Image Size / File Quality Options
The E-1 provides five options for image size / quality; TIFF (8-bit), RAW (Olympus .ORF), SHQ (JPEG 1/2.7), HQ (JPEG 1/8) and SQ (customizable). The SQ option can be reprogrammed to any combination of four image sizes and two JPEG compression levels. The E-1's RAW option produces 10 MB .ORF files which contain a RAW 'dump' of the data directly from the sensor (12 bits per pixel). Most people consider the RAW format to be the 'digital negative' because it is lossless and has had no image processing applied to it (tone, white balance, sharpening etc.) all of which can be adjusted at a later date before outputting the final image (using the included Olympus Viewer or optional Olympus Studio).
One oddity about the RAW files was their size (just over 10 MB), assuming 2614 x 1966 active pixels (from the Kodak spec sheet) at 12 bits per pixel that should produce a 7.7 MB file (excluding header data). Instead it appears to me at least that Olympus are storing 16 bits for each pixel, assuming the analog to digital converter doesn't deliver more than 12 bits then this is a waste of around 3 MB of storage for each RAW file.
Standard Test Scene
To give an impression of what some of the combinations of image size and quality produce the table below is a cross reference of some of them:
- 2560 x 1920 RAW (to TIFF using Olympus Viewer 1.0)
- 2560 x 1920 TIFF
- 2560 x 1920 SHQ JPEG
- 2560 x 1920 HQ JPEG
- 1280 x 960 SQ JPEG (1/2.7 quality)
Crops below are of the same 240 x 100 area of each image nearest neighbour magnified 200%.
Settings: ISO 100, E 14-54 mm F2.8-F3.5 @ F5, Sharpness 0
|2560 x 1920|
10,412 KB .ORF (not available for download), VGA crop - 688 KB .TIF
15,696 KB .TIF (not available for download), VGA crop - 646 KB .TIF
|1280 x 960|
There is a clear difference between the quality of the RAW converted image and TIFF / JPEG straight from the camera. A little further analysis revealed that Olympus appear to have two different RAW development engines, Olympus Studio provides access to both of these. The faster 'High Speed' engine produces the same artifacts we see from in-camera TIFF / JPEG, the better quality 'High Function' engine delivering the results seen above (Olympus Viewer also uses the High Function engine).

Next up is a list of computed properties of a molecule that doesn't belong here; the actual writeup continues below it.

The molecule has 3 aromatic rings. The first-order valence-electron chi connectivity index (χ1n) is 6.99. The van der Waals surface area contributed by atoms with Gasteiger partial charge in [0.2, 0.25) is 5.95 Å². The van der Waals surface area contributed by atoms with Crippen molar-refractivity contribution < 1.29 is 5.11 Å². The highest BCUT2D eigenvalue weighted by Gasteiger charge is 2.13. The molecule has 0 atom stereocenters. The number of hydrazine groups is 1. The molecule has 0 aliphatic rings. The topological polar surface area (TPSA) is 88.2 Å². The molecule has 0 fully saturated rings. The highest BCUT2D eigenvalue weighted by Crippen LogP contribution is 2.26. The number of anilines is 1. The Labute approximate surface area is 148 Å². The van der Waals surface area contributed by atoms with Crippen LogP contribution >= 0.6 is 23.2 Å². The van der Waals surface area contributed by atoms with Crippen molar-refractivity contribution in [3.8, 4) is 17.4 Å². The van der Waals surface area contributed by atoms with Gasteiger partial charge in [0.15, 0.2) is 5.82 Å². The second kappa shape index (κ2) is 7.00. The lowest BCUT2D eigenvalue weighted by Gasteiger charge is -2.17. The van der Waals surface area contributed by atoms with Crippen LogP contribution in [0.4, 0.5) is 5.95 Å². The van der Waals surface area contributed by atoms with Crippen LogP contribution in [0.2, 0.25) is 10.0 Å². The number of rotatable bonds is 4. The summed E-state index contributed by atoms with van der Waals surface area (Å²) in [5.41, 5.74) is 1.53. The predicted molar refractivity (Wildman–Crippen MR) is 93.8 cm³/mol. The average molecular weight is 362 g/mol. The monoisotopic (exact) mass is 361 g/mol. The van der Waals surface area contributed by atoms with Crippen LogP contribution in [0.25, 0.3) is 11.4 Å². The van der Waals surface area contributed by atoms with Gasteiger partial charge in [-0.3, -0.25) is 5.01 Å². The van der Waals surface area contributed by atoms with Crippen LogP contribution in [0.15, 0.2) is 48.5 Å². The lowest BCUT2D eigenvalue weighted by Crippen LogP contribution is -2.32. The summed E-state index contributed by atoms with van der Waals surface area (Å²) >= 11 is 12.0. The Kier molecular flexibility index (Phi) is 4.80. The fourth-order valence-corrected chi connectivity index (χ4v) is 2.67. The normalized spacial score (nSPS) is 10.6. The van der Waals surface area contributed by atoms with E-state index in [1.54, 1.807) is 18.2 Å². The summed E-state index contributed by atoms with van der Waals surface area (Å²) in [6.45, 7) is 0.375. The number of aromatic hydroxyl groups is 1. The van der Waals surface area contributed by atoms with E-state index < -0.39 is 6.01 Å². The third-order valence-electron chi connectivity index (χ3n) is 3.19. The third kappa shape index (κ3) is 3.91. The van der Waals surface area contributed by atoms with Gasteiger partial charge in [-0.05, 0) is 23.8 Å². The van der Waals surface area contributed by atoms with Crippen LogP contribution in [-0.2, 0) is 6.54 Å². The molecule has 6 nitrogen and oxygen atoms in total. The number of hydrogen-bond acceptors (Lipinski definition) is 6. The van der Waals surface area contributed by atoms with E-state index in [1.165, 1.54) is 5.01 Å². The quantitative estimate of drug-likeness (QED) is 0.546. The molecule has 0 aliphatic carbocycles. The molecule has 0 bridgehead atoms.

JPEG artifacts were only visible in the 1/8 quality image (JPEG HQ) and these were mostly isolated to the 'mosquito' type effect around contrast detail.
The E-1 provides output color space options of sRGB and Adobe RGB. Switching to Adobe RGB color space changes the mask used for filenames, instead of being prefixed with a 'P' they are prefixed with an underscore '_'. Additionally the E-1 does embed the Adobe RGB color profile into images, this means that color space aware applications such as Adobe Photoshop automatically assign the correct profile upon opening.
Place your mouse cursor over the labels shown below the color chart to see the difference between shooting in sRGB mode and shooting in Adobe RGB and then converting the image to sRGB. Note that the Adobe RGB image has been converted to the sRGB color space for correct color on your monitor.
Settings: ISO 100, ED 50 mm F2.0 Macro, 1/50 sec, F5
|sRGB||Adobe RGB -> sRGB|
Below are two studio shots taken as both sRGB and Adobe RGB. Note that in these samples the Adobe RGB image has NOT been converted to sRGB and so to view it correctly you will have to load it into a color space aware photo application and assign the Adobe RGB color space. Below each sample is that image's CIE u'v' Color Distribution chart; larger gray triangle approximately represents the range of color which the human eye can resolve, the inner triangle the available gamut in each color space (sRGB or Adobe RGB).
Settings: ISO 100, E 14-54 mm F2.8-F3.5 @ F5, Sharpness 0, HQ JPEG